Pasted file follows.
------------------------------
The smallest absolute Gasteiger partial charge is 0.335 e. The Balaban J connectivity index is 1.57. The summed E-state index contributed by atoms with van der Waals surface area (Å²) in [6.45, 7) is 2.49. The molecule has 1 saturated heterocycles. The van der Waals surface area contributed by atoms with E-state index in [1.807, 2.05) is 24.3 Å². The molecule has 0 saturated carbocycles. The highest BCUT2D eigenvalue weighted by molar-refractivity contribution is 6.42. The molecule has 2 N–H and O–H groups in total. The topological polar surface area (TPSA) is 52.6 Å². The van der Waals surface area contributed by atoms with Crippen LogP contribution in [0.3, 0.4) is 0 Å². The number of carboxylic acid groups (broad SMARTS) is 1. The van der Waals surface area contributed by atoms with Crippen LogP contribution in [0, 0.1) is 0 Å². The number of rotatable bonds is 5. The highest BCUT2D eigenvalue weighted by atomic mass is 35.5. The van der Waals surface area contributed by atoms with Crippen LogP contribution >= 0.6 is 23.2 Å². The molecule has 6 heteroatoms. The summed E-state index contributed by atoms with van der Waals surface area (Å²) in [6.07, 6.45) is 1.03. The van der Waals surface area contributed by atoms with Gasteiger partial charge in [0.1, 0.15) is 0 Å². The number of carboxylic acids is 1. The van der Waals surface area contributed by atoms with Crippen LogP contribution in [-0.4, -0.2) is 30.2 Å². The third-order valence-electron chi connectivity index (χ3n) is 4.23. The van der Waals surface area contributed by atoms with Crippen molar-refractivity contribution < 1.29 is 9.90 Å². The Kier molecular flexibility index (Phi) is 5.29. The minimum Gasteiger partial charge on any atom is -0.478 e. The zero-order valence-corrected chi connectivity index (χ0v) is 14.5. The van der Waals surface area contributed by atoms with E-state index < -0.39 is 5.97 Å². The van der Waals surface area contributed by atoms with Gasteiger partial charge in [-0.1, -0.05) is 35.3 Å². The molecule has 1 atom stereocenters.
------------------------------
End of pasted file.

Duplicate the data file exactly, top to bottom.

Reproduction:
The smallest absolute Gasteiger partial charge is 0.335 e. The Balaban J connectivity index is 1.57. The summed E-state index contributed by atoms with van der Waals surface area (Å²) in [6.45, 7) is 2.49. The molecule has 1 saturated heterocycles. The van der Waals surface area contributed by atoms with E-state index in [1.807, 2.05) is 24.3 Å². The molecule has 0 saturated carbocycles. The highest BCUT2D eigenvalue weighted by molar-refractivity contribution is 6.42. The molecule has 2 N–H and O–H groups in total. The topological polar surface area (TPSA) is 52.6 Å². The van der Waals surface area contributed by atoms with Crippen LogP contribution in [0.3, 0.4) is 0 Å². The number of carboxylic acid groups (broad SMARTS) is 1. The van der Waals surface area contributed by atoms with Crippen LogP contribution in [0, 0.1) is 0 Å². The number of rotatable bonds is 5. The highest BCUT2D eigenvalue weighted by atomic mass is 35.5. The van der Waals surface area contributed by atoms with Crippen LogP contribution >= 0.6 is 23.2 Å². The molecule has 6 heteroatoms. The summed E-state index contributed by atoms with van der Waals surface area (Å²) in [6.07, 6.45) is 1.03. The van der Waals surface area contributed by atoms with Gasteiger partial charge in [0.1, 0.15) is 0 Å². The number of carboxylic acids is 1. The van der Waals surface area contributed by atoms with Crippen LogP contribution in [-0.4, -0.2) is 30.2 Å². The third-order valence-electron chi connectivity index (χ3n) is 4.23. The van der Waals surface area contributed by atoms with Crippen molar-refractivity contribution < 1.29 is 9.90 Å². The Kier molecular flexibility index (Phi) is 5.29. The minimum Gasteiger partial charge on any atom is -0.478 e. The zero-order valence-corrected chi connectivity index (χ0v) is 14.5. The van der Waals surface area contributed by atoms with E-state index < -0.39 is 5.97 Å². The van der Waals surface area contributed by atoms with Gasteiger partial charge in [-0.1, -0.05) is 35.3 Å². The molecule has 1 atom stereocenters.